Adorable Monkey Shocks Police and Zoo After Calling Emergency Services

Police in California were shocked after receiving a mysterious 911 call from a local zoo and finding out the culprit was non-human.

According to a statement from San Luis Obispo Police, on August 13, dispatch received a 911 call that disconnected and did not receive a response after calling back.

"Our Deputies have seen their fair share of 'monkey business' in the County," police wrote on Facebook. "But nothing quite like this."

Capuchin Monkeys

According to the Denver Zoo, capuchins are the smartest of New World monkeys and some are considered as intelligent as chimpanzees. As adults, they often weigh no more than four pounds and can live up to 45 years—with an average of 15 to 25 years.

San Luis Obispo PIO Monkey
Above, Route, a capuchin monkey, who called 911. On August 13, 2022, police in San Luis Obispo County, California, were shocked when they discovered that a monkey at a nearby zoo made an accidental 911 call. San Luis Obispo PIO

Due to their ease of training and clever personalities, capuchins are often featured in television and film including:

  • Friends
  • Big Bang Theory
  • Y: The Last Man
  • Pirate of the Caribbean
  • Indiana Jones Raiders of the Lost Ark
  • Night at the Museum

Until 2010, capuchins were also often trained as service animals but were deemed a danger due to potential aggression and disease transmission.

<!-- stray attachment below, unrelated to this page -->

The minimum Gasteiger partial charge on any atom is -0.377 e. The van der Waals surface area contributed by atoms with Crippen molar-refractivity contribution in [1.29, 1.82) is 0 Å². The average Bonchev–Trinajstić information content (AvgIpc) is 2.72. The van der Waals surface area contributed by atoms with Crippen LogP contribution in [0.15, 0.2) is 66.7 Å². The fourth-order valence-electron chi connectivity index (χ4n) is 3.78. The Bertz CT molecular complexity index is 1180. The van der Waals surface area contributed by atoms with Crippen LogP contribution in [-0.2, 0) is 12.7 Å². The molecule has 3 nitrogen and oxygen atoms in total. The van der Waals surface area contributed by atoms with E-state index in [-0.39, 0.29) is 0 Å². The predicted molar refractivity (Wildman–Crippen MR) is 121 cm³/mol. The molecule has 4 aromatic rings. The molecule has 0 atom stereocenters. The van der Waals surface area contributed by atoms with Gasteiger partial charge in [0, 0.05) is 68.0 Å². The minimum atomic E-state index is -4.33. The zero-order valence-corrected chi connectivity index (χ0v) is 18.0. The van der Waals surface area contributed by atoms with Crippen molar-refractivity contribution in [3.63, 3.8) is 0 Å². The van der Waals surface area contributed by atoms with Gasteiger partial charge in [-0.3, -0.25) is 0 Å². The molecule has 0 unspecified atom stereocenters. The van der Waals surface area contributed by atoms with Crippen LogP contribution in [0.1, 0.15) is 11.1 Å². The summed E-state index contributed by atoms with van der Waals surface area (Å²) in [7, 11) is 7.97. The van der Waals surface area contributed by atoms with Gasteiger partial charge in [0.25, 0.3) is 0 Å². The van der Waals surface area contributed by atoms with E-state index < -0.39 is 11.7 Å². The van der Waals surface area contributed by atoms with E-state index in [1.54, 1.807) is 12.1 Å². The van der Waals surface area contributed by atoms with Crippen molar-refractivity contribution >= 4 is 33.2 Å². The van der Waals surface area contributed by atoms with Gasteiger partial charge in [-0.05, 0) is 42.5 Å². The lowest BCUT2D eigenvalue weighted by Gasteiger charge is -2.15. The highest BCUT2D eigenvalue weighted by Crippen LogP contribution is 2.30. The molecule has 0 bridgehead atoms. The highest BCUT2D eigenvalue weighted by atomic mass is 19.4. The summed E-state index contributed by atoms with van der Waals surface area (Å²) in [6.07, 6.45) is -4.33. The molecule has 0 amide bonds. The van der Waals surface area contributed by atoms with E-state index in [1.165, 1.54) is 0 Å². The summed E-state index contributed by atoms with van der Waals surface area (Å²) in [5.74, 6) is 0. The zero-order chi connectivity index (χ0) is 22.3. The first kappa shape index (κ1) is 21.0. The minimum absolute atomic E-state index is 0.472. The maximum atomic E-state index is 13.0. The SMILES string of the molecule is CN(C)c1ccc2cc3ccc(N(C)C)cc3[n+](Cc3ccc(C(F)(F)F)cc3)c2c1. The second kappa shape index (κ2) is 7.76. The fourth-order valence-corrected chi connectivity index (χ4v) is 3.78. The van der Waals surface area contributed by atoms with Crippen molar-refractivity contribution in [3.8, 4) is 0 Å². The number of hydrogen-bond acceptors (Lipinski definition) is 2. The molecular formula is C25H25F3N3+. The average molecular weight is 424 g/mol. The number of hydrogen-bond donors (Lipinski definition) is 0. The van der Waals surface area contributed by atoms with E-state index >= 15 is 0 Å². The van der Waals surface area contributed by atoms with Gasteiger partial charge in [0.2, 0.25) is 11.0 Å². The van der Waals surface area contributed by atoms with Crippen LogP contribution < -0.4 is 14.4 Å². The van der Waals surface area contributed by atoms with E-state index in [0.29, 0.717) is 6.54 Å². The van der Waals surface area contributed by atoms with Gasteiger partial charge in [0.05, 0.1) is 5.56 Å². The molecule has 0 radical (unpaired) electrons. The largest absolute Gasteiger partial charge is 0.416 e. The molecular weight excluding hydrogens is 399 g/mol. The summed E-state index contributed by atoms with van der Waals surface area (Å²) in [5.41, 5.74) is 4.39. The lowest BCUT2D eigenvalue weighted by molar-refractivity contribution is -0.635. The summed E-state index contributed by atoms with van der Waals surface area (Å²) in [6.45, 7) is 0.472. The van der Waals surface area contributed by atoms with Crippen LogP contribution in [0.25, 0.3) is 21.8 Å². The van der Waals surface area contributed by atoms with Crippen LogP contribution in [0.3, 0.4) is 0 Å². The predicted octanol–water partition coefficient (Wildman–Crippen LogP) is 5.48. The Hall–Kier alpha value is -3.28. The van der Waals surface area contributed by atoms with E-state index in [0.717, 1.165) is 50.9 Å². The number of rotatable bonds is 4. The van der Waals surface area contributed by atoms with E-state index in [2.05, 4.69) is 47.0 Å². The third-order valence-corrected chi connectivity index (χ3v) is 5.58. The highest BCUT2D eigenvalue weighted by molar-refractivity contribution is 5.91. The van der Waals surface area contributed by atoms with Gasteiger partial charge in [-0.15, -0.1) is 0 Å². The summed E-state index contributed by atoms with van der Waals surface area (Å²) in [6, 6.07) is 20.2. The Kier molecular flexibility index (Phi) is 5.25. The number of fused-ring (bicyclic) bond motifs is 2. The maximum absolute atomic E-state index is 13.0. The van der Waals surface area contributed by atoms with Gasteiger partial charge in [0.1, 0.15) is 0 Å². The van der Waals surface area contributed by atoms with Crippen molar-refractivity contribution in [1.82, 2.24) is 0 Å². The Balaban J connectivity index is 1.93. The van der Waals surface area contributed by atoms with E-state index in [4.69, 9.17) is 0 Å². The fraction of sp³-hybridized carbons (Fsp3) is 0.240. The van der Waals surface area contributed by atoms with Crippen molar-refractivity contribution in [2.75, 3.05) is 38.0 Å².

While it is unclear how many capuchin monkeys are currently owned as pets in the U.S., National Geographic said there were around 15,000 capuchins owned as pets in 2013.

Although illegal in many states, many do allow capuchins to be kept as pets with some baby capuchin monkeys sold for more than $12,000.

Officers were sent to the offices of Zoo to You, a non-profit organization and animal sanctuary, but were told no one made the call.

Eventually, the zoo employees realized that a capuchin monkey named Route must have called the police. They believe she picked up the zoo's cell phone which was left in one of the golf carts used to travel around the 40-acre grounds, police said.

"We're told capuchin monkeys are very inquisitive and will grab anything and everything and just start pushing buttons," police said. "And that's what Route did...just so happened it was in the right combination of numbers to call us."

Photos posted on Facebook by police showed Route wide-eyed and a little "embarrassed" about the entire situation.

"But you can't really blame her, after all monkey see, monkey do," police wrote.

Newsweek reached out to Zoo to You and the San Luis Obispo County Sheriff's Office for comment.

Other Monkey Problems

In April, a woman's pet capuchin monkey named Coco Chanel was stolen from a parked car in Minnesota.

In Kentucky, officials were shocked when they mysteriously discovered a capuchin monkey on a man's porch.

While in an Indian village, a monkey that moved into an abandoned house started terrorizing residents.